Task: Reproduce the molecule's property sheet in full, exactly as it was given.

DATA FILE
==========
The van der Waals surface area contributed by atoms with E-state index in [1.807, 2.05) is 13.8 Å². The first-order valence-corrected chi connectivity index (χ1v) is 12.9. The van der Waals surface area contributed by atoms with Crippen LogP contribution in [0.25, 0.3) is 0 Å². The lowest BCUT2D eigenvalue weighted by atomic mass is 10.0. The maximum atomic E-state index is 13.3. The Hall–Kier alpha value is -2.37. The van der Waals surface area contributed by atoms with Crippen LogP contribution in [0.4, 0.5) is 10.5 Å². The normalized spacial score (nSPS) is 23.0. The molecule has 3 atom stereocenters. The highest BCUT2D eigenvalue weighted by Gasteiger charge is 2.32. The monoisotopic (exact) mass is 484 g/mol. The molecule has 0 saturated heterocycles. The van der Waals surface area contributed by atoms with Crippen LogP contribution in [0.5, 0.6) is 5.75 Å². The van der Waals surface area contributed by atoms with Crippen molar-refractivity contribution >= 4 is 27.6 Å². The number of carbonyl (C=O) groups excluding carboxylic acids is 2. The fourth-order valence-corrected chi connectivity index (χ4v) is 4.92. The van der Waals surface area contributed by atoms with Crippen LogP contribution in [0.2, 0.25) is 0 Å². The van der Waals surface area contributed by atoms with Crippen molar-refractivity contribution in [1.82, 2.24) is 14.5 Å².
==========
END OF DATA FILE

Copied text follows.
The van der Waals surface area contributed by atoms with E-state index in [1.807, 2.05) is 13.8 Å². The first-order valence-corrected chi connectivity index (χ1v) is 12.9. The van der Waals surface area contributed by atoms with Crippen LogP contribution in [0.25, 0.3) is 0 Å². The lowest BCUT2D eigenvalue weighted by atomic mass is 10.0. The maximum atomic E-state index is 13.3. The Hall–Kier alpha value is -2.37. The van der Waals surface area contributed by atoms with Crippen LogP contribution in [0.4, 0.5) is 10.5 Å². The normalized spacial score (nSPS) is 23.0. The molecule has 3 atom stereocenters. The highest BCUT2D eigenvalue weighted by Gasteiger charge is 2.32. The monoisotopic (exact) mass is 484 g/mol. The molecule has 0 saturated heterocycles. The van der Waals surface area contributed by atoms with Crippen LogP contribution in [0.5, 0.6) is 5.75 Å². The van der Waals surface area contributed by atoms with Crippen molar-refractivity contribution >= 4 is 27.6 Å². The number of carbonyl (C=O) groups excluding carboxylic acids is 2. The fourth-order valence-corrected chi connectivity index (χ4v) is 4.92. The van der Waals surface area contributed by atoms with Crippen LogP contribution in [0.2, 0.25) is 0 Å². The van der Waals surface area contributed by atoms with Crippen molar-refractivity contribution in [1.82, 2.24) is 14.5 Å².